Welcome to Flashback Friday! Since today is the first Friday in November, it seemed a good time to take a look at our country’s holiday.
Some of you might be asking: “Thanksgiving? What Thanksgiving?” – because the stores jumped right from the Halloween decorations to Christmas decorations on November 1st.
Nearly all of us rant at one time or another: “How FAR will those money-grubbing retailers push back Christmas? Fourth of July?” (The answer, actually, is that it won’t get pushed back any further than it already is; Halloween is a fairly decent money-maker by itself, and marketers aren’t oblivious to Christmas shopping fatigue. They shop, too.)
The problem with Thanksgiving, from a retail point of view, is that there aren’t expensive products to sell. Gold-plated turkeys as Thanksgiving gifts go over like lead balloons, if you’ll pardon the mixed metaphor. Grocery stores, airlines, gas stations, and toll-booths are the main cash beneficiaries of Turkey Day.
Another problem for retailers is that Thanksgiving is a time of – wait for it – giving Thanks. (Yep, came up with that all by myself, lol). But it’s not giving thanks for the iPad, salad spinner, or Tonka truck someone saw fit to buy for you. It’s less tangible than that, and it’s tough to market intangibles.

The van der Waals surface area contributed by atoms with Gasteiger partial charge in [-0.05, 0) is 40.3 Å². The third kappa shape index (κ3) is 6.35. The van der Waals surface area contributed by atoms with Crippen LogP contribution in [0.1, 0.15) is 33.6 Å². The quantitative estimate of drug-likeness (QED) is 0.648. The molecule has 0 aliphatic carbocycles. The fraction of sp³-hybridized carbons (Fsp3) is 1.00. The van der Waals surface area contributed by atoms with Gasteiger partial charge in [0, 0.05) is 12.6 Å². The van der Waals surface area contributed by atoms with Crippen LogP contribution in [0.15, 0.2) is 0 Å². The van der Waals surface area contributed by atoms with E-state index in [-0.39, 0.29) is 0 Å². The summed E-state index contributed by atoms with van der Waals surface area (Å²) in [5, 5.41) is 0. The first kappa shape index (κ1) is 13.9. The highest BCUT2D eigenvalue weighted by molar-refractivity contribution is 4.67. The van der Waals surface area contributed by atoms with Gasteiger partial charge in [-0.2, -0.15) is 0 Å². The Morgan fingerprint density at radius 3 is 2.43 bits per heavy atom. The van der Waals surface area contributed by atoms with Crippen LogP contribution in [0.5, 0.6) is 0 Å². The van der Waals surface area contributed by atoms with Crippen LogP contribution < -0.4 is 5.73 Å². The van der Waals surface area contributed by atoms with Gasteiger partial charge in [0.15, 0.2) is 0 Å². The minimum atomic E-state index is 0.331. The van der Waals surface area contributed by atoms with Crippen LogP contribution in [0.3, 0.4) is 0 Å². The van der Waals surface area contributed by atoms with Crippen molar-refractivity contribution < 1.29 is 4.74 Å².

On October 29, 1897, President MacKinley signed the law that declared the 4th Thursday in November as the national holiday of Thanksgiving. Keep in mind that only four years earlier, the nation had been plunged into the worst economic depression it had ever seen (the “Panic of ’93”), and was still recovering from.
Here’s the October 30, 1897 NYT article about the signing, with MacKinley’s speech:
Embracing the intangibles; aka, counting our blessings
Now, 114 years later, what do we give thanks for? Of course, it varies widely: the delight of hassling the teenager fresh home from college, deflecting the mother-in-law who criticizes our cooking, having a turkey in the oven that we can overcook – all good possibilities. We also share the blessings of a century ago, including that “free government” thing MacKinley mentioned.
And we know it’s not just a few introspective souls who appreciate these things. How do we know this? If you’ve ever been unlucky enough to travel on the Wednesday before Thanksgiving, you’re surrounded by folks who “get” it, too.
Ah, but maybe it’s the food?
Is Mom’s cooking, on that particular day, worth the gridlock on the Garden State Parkway (which certainly lives up to its name at that point), the long airport lines, or the crowded trains? Doubtful.
Whether we are the travelers or the hosts (yay – the bathroom’s clean!), we know that we crave this experience, of belonging to part of a family/nation/tribe/what-have-you. And yes, we’re grateful for it, despite traffic hassles, family frictions, or having to eat at the “kiddie” table.
What do you think of retail Thanksgiving blindness? How do you like to celebrate Thanksgiving? Any eccentric family members you have to put up with this time of year? I’d love to hear from you.